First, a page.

Preservation Week: 5 questions with Elizabeth Ryan
Caring for our physical and digital collections relies on a dedicated team of experts across the Stanford Libraries. We hope you've enjoyed meeting a few of the people behind our preservation program this week. You can learn more about Preservation Week and find preservation resources, quick tips, and free webinars covering the spectrum of collection care from textiles to personal digital archives on the Preservation Week site.
We are wrapping up our Preservation Week Q&A series today with Elizabth Ryan, Conservator in Conservation Services.
Tell us about your work.
My work involves the physical conservation of materials in Stanford’s Special Collections. In Conservation we’re interested in understanding how damaged material is used or would like to be used (research, classroom, exhibit). We seek to balance making the book or document physically stable with respect for the evidence of each item’s history. I’m also involved in collection assessments and reviews to set conservation priorities in planning for digitization and exhibits.
What is your favorite book/item to come across your bench in the past year?
I encountered a book about metallurgy called De Re Metallica Libri XII published in Switzerland in 1561. This book is filled with woodcuts that document the mineral industry in the 16th century. It’s fascinating and beautiful.
With so much change in preservation in the last few years, what has been most fun and/or most challenging?
Kristen St. John, Head of Conservation Services, has spearheaded a project to add hundreds of treatment documentation images from a collection of papyrus fragments we worked on a few years ago to the Stanford Digital Repository so they can be viewed in SearchWorks. I’ve been helping to locate the before and after treatment images. These photographs were taken when we began to record treatments digitally in 2008 and this ease of catalog access wasn’t an option. It’s wonderful that the images will be so readily available and I appreciate the work Kristen has done along with Ben AlbrittonLibrary and Michelle Paquette.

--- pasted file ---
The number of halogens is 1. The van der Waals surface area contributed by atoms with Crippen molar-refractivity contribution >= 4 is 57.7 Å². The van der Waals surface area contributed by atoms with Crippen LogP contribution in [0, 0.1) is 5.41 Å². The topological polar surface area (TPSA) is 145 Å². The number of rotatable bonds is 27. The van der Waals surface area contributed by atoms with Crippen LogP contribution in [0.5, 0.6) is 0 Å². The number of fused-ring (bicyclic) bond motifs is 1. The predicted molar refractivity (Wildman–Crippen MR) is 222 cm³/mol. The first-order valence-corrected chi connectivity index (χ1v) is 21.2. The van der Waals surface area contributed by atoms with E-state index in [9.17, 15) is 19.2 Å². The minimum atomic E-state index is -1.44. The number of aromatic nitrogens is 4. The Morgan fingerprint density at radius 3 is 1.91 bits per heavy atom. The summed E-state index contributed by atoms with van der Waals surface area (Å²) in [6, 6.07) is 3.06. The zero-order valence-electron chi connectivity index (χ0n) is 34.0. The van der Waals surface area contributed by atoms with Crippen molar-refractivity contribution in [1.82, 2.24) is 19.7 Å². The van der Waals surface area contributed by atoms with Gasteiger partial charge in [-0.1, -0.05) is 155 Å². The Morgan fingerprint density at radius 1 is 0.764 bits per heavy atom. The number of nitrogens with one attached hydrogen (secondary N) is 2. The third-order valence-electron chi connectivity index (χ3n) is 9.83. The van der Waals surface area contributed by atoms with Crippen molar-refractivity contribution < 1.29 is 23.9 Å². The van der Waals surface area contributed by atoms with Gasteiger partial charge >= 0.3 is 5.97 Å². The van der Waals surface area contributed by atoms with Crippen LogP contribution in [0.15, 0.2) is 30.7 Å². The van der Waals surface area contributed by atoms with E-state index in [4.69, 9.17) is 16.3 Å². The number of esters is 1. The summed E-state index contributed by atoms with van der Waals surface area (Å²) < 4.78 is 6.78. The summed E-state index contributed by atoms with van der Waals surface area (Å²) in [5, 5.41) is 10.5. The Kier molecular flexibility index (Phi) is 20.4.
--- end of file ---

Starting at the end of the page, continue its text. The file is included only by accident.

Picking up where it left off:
Has your work influenced your life outside of work?
Having looked at so many old books, I appreciate things that are thoughtfully designed and made.
Do you have a favorite tool/operation/piece of equipment?
I like the devices we use for measuring. When I came to work at Stanford, David Brock showed me how to measure things by folding slips of paper, using dividers, and adding thicknesses of board to cut things in the board sheer. These techniques eliminate the need to record measurements thus reducing time and possibility for error. I found this so elegant and apply adaptations of this approach to work to with other things, for example sewing, light carpentry, and even baking.
Can you recommend some books/websites/articles about your field?
- Books will speak plain by Julia Miller
- The Coming of the Book: The Impact of Printing 1450-1800 by Lucien Febvre, Henri-Jean Martin, David Gerard (translator)
- Paper through time: Non-destructive analysis of 14th thrgouh 19th century papers - Tim Barrett, The University of Iowa
- Articles in The Paper Conservator by Christopher Clarkson, a renowned book conservator and historian who recently died.